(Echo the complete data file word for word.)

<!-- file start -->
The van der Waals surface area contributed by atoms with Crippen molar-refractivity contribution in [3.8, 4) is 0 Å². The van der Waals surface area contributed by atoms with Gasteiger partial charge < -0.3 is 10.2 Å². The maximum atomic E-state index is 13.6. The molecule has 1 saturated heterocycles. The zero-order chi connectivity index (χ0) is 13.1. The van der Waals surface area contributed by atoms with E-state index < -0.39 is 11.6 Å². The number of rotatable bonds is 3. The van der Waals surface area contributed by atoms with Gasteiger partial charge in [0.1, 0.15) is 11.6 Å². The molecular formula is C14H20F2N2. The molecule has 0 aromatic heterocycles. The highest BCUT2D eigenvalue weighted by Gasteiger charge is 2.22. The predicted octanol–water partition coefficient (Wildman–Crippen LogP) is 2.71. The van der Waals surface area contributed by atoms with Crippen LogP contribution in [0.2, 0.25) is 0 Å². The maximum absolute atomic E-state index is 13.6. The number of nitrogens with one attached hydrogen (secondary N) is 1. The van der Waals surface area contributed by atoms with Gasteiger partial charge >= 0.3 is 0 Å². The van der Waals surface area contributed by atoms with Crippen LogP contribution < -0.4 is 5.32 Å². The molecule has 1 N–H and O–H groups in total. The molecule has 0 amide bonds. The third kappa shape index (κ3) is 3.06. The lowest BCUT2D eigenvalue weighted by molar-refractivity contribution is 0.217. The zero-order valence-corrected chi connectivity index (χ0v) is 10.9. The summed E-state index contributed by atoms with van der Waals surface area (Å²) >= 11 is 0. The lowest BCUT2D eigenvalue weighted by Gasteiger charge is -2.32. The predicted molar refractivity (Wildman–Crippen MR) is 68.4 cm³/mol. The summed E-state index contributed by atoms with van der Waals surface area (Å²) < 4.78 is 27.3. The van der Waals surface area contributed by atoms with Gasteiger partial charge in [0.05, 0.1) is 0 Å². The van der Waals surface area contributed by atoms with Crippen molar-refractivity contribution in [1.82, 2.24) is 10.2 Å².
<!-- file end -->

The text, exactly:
The van der Waals surface area contributed by atoms with Crippen molar-refractivity contribution in [3.8, 4) is 0 Å². The van der Waals surface area contributed by atoms with Gasteiger partial charge < -0.3 is 10.2 Å². The maximum atomic E-state index is 13.6. The molecule has 1 saturated heterocycles. The zero-order chi connectivity index (χ0) is 13.1. The van der Waals surface area contributed by atoms with E-state index < -0.39 is 11.6 Å². The number of rotatable bonds is 3. The van der Waals surface area contributed by atoms with Gasteiger partial charge in [0.1, 0.15) is 11.6 Å². The molecular formula is C14H20F2N2. The molecule has 0 aromatic heterocycles. The highest BCUT2D eigenvalue weighted by Gasteiger charge is 2.22. The predicted octanol–water partition coefficient (Wildman–Crippen LogP) is 2.71. The van der Waals surface area contributed by atoms with Crippen LogP contribution in [0.2, 0.25) is 0 Å². The maximum absolute atomic E-state index is 13.6. The number of nitrogens with one attached hydrogen (secondary N) is 1. The van der Waals surface area contributed by atoms with Gasteiger partial charge >= 0.3 is 0 Å². The van der Waals surface area contributed by atoms with Crippen LogP contribution < -0.4 is 5.32 Å². The molecule has 1 N–H and O–H groups in total. The molecule has 0 amide bonds. The third kappa shape index (κ3) is 3.06. The lowest BCUT2D eigenvalue weighted by molar-refractivity contribution is 0.217. The zero-order valence-corrected chi connectivity index (χ0v) is 10.9. The summed E-state index contributed by atoms with van der Waals surface area (Å²) >= 11 is 0. The lowest BCUT2D eigenvalue weighted by Gasteiger charge is -2.32. The predicted molar refractivity (Wildman–Crippen MR) is 68.4 cm³/mol. The summed E-state index contributed by atoms with van der Waals surface area (Å²) < 4.78 is 27.3. The van der Waals surface area contributed by atoms with Gasteiger partial charge in [0.05, 0.1) is 0 Å². The van der Waals surface area contributed by atoms with Crippen molar-refractivity contribution in [1.82, 2.24) is 10.2 Å².